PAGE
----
• Joseph K. Nicholes, Brigham Young High School Class of 1908, has the unusual distinction of serving as the third and fifth president of Dixie College in St. George, Utah. Joseph taught at St. George Stake Academy/Dixie from 1912 to 1914. He attended classes each summer at Brigham Young University, and studied there full-time from 1915 to 1916 to complete his Bachelors degree in Chemistry, Physics, and Mathematics. Nicholes was selected as president of Dixie Normal College from 1919 to 1923, and he continued to teach Science and Mathematics. In the summer of 1923 he studied at Stanford University, where he earned his Masters degree in Chemistry in 1924. During this period, the office of the president of Dixie College was filled by Edgar M. Jenson. After being away from Dixie Junior College for 16 months, Professor Nicholes returned to Dixie where he taught Physics, Mathematics and Chemistry for two years. In 1926, Nicholes was again appointed President of the College, a position he held until 1933.

  • Henry Aldous Dixon graduated from Brigham Young High School in the Class of 1909. He graduated from BYU in 1914, from the University of Chicago in 1917, and from the University of Southern California in 1937 with a doctorate degree. He was a teacher at Weber College from 1914 to 1918. Dixon served as President of Weber College in 1919 and 1920, and again from 1937 to 1953. Dixon served as President of Utah State University at Logan from 1953 to 1954. Dixon was then elected a US Representative to the Eighty-fourth, Eighty-fifth, and Eighty-fifth Congresses (January 3, 1955 through January 3, 1961).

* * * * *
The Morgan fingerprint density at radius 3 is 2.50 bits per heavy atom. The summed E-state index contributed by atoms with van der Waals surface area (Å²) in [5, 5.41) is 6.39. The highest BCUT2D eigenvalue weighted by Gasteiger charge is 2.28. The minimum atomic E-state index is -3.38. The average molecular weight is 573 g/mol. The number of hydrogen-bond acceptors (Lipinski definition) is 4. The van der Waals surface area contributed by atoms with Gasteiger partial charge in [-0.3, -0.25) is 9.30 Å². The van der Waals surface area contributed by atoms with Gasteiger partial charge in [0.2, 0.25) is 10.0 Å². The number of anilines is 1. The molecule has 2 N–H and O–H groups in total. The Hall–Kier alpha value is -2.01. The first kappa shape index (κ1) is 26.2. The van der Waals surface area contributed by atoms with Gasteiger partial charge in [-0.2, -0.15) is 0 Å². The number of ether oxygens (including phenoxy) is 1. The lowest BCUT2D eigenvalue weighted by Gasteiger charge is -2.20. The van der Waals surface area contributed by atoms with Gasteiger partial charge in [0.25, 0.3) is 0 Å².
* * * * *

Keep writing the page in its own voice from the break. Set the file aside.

• Vern Oliver Knudsen graduated from Brigham Young High School, Class of 1912. He then earned a bachelor's degree in Physics from Brigham Young University in 1915. Knudsen served a mission for The Church of Jesus Christ of Latter-day Saints from 1915 to 1918 in the Northern States Mission. He then joined the staff of Bell Laboratories. Knudsen received his Ph.D. in Physics from the University of Chicago in 1922. Vern Knudsen co-founded the Acoustical Society of America (ASA), and served as its president, 1933–1935. In 1934, Vern Knudsen was made Dean of the Graduate Division of the Southern Section of the University of California, a post which he held for 24 years and during which time the UCLA Graduate Division increased from 287 to 5160 students. After serving as Vice Chancellor, Vern O. Knudsen then was named Chancellor of UCLA from 1959 to 1960. The Chancellor is UCLA's chief executive officer, overseeing all aspects of UCLA's mission of education, research and service.